Posted April 25, 2012 by Emily Williams in DVD/Blu-ray
 
 

War Of The Arrows


It’s the mid-seventeenth century, and Korea is in trouble. Rocked by internal disturbances and then overrun by Manchurian invaders, the country’s future looks bleak.

It’s the
mid-seventeenth century, and Korea is in trouble. Rocked by internal
disturbances and then overrun by Manchurian invaders, the country’s future
looks bleak
. Only one man has the archery skills to take on the Chinese
invaders, and as the DVD blurb says ‘he must fight to re-unite his family and
prove his courage against the greatest archers’ history has ever known.’

Such is the basic plot of Director Kim Han-min‘s War
of the Arrows
. When described like that, it doesn’t sound promising, and it
seems hard to believe that such a trite tag-line could be behind Korea’s top-grossing film of 2011. How
interesting can archery be? When put in Kim’s able hands, the answer seems to
be: very.

Nam-yi (Park Hae-il) and his sister Ja-in (Moon
Chae-won
) are orphaned, after their father, a royal archer, is murdered in
the course of a palace coup. They go to live in the village of a trusted family
friend. As child of a traitor, however, Nam-yi remains somewhat on the fringes
of the village society, and he develops into a capable archer and independent
spirit. On the day that Ja-in is due to marry the village head’s son, Seo-goon
(Kim Mu-yeol), the village is struck by a Manchurian army attack, during
which many of the villagers, including Ja-in and Seo-goon, are taken hostage.
Returning to the destroyed village, Nam-yi sets off after the main army to free
his sister and brother-in-law. His archery skills and ability to evade capture
arouses the interest of an elite squad of Manchu fighters, led by the steely
and menacing Jyu Shin-ta (Ryoo Seung-yong), who set off in pursuit of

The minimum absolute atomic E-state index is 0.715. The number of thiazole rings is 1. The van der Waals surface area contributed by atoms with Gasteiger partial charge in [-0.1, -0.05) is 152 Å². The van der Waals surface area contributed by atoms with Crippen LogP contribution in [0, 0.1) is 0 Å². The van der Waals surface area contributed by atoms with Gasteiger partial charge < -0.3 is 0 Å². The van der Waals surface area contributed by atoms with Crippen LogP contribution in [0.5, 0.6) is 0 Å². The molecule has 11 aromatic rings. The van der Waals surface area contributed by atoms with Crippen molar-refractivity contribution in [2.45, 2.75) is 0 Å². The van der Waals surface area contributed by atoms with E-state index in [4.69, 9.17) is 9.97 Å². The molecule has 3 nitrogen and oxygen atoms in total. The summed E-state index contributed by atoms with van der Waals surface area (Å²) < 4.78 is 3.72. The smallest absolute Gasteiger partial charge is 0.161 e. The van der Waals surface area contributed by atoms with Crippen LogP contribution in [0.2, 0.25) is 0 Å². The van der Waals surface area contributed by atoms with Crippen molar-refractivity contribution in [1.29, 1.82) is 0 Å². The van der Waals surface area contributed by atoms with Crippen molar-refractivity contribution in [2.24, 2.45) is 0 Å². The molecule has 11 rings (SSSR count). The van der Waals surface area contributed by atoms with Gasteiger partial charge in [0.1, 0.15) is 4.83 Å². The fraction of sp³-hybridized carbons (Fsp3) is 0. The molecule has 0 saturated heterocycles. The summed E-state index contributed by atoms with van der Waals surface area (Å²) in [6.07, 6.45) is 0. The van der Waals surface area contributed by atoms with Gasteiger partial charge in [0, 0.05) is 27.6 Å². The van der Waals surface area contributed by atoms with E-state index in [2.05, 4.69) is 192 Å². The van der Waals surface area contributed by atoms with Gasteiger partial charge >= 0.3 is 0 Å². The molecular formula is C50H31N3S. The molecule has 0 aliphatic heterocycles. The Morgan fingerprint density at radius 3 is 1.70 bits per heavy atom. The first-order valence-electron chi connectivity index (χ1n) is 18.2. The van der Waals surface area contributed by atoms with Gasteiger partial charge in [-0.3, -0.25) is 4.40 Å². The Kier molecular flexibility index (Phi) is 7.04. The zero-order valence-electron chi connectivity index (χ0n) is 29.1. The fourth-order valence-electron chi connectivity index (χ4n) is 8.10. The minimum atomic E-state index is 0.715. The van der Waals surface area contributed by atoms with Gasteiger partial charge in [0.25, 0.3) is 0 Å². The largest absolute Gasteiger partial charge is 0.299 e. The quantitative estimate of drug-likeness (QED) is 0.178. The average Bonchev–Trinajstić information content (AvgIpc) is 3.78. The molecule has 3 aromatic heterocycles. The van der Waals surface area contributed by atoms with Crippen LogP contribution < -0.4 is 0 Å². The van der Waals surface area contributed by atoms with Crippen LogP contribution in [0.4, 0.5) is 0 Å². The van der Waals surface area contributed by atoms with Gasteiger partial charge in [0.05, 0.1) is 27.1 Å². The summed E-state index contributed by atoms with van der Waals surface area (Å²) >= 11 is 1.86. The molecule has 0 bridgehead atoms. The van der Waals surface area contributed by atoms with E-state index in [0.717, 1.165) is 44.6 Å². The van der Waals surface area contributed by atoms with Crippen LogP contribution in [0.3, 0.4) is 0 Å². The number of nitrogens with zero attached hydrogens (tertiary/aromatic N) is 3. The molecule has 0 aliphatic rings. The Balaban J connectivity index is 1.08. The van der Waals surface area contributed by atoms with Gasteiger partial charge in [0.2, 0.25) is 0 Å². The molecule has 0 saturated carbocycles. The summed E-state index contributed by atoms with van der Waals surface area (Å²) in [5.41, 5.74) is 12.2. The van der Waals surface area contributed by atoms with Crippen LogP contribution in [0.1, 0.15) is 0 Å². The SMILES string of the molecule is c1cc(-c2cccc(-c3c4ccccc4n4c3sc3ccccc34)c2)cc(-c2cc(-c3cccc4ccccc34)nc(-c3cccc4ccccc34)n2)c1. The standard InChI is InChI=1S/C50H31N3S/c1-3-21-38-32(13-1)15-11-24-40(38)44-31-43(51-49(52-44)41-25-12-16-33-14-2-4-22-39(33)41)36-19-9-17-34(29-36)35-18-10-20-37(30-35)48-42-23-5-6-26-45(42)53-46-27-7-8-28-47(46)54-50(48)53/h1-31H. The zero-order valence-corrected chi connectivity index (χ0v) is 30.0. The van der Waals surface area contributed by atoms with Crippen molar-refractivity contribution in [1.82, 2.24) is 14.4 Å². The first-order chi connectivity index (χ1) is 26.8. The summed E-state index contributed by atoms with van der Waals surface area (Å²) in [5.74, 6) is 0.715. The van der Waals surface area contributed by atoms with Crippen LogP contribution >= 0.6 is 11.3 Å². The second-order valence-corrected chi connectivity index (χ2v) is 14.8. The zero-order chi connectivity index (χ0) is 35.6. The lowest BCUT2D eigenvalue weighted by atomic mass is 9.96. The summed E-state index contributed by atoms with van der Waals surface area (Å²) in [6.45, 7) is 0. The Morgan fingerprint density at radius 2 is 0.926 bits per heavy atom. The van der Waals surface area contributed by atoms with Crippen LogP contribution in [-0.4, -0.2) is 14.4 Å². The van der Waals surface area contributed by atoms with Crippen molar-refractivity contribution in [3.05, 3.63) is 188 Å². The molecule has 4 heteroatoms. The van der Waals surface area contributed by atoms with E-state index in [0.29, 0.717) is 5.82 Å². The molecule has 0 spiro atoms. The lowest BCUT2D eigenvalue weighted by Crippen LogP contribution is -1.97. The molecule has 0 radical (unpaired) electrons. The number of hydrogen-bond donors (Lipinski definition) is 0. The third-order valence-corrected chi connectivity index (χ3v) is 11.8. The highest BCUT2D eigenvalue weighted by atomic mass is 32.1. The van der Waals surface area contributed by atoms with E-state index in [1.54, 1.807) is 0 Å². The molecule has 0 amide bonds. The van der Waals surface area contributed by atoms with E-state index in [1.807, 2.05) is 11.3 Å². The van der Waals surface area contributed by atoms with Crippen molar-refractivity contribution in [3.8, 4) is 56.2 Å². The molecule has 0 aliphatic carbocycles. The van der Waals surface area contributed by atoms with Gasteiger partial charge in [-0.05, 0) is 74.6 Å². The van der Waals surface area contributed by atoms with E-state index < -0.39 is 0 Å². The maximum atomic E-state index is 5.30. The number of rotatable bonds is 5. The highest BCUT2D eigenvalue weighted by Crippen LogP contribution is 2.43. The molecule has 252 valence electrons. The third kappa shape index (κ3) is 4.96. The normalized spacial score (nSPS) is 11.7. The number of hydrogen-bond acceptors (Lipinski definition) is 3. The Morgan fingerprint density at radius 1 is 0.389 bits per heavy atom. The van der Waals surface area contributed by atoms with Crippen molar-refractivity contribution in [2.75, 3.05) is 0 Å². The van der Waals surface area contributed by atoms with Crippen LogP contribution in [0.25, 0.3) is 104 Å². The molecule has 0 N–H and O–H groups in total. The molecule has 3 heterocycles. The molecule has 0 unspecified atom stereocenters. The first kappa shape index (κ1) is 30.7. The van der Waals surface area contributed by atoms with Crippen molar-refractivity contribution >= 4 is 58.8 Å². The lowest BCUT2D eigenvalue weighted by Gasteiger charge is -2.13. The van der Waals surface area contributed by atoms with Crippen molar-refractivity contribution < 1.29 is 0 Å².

him.

The film is well-paced, and surprisingly engaging, despite
the fact that it is largely dominated by chase scenes. Nam-yi’s dedication to
his sister is touching, and your sympathies for the Koreans are further engaged
by the general brutishness of the Manchu invaders and by the dramatic uprising
Seo-goon stages at one point. It is framed as a story of innocent townspeople
being enslaved by barbarian invaders, and this is effective, if perhaps
historically suspect.

Marked by beautiful cinematography, we watch Nam-yi not just
outshoot his would-be captors, but outsmart them due to in-depth knowledge of
the terrain. He, more than anyone else, is able to move unseen through the
forests, covering territory at a rapid rate. He’s even able to entice a tiger
to join his side, who dutifully eats two of Jyu’s men (It should be said this
is by far the worst scene of the whole film)!

War of the Arrows works because it is not overcomplicated.
There is an unsophisticated but engaging story-line and simply-sketched
characters. This means there is nothing getting in the way of the full-blooded
action scenes and captivating costumes and scenery. Most importantly, bows and
arrows show themselves to have the same power to thrill as martial arts or more
modern weaponry.


Emily Williams